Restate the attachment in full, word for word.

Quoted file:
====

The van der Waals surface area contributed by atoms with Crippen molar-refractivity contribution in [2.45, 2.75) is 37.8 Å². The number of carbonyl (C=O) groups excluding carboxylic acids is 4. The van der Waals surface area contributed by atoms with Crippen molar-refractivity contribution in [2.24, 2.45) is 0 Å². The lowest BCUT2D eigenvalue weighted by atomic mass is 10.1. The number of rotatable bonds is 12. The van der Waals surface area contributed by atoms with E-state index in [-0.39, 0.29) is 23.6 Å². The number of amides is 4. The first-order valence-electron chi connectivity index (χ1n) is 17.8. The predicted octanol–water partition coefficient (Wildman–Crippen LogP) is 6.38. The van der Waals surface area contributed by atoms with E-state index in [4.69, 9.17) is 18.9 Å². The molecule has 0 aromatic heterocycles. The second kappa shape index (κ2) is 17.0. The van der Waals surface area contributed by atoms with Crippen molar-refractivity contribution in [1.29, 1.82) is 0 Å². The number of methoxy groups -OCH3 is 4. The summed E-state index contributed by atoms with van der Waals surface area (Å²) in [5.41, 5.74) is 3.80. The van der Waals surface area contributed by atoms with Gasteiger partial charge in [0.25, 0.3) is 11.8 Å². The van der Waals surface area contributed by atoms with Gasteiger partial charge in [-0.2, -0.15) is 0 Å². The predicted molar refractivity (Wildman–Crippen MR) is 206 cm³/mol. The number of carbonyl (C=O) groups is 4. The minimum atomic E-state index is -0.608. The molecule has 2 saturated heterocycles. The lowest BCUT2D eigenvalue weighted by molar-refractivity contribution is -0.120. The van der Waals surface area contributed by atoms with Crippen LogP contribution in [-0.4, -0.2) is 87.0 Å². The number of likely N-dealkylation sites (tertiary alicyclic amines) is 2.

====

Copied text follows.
The van der Waals surface area contributed by atoms with Crippen molar-refractivity contribution in [2.45, 2.75) is 37.8 Å². The number of carbonyl (C=O) groups excluding carboxylic acids is 4. The van der Waals surface area contributed by atoms with Crippen molar-refractivity contribution in [2.24, 2.45) is 0 Å². The lowest BCUT2D eigenvalue weighted by atomic mass is 10.1. The number of rotatable bonds is 12. The van der Waals surface area contributed by atoms with E-state index in [-0.39, 0.29) is 23.6 Å². The number of amides is 4. The first-order valence-electron chi connectivity index (χ1n) is 17.8. The predicted octanol–water partition coefficient (Wildman–Crippen LogP) is 6.38. The van der Waals surface area contributed by atoms with E-state index in [4.69, 9.17) is 18.9 Å². The molecule has 0 aromatic heterocycles. The second kappa shape index (κ2) is 17.0. The van der Waals surface area contributed by atoms with Crippen molar-refractivity contribution in [1.29, 1.82) is 0 Å². The number of methoxy groups -OCH3 is 4. The summed E-state index contributed by atoms with van der Waals surface area (Å²) in [5.41, 5.74) is 3.80. The van der Waals surface area contributed by atoms with Gasteiger partial charge in [0.25, 0.3) is 11.8 Å². The van der Waals surface area contributed by atoms with Gasteiger partial charge in [-0.2, -0.15) is 0 Å². The predicted molar refractivity (Wildman–Crippen MR) is 206 cm³/mol. The number of carbonyl (C=O) groups is 4. The minimum atomic E-state index is -0.608. The molecule has 2 saturated heterocycles. The lowest BCUT2D eigenvalue weighted by molar-refractivity contribution is -0.120. The van der Waals surface area contributed by atoms with Crippen LogP contribution in [-0.4, -0.2) is 87.0 Å². The number of likely N-dealkylation sites (tertiary alicyclic amines) is 2.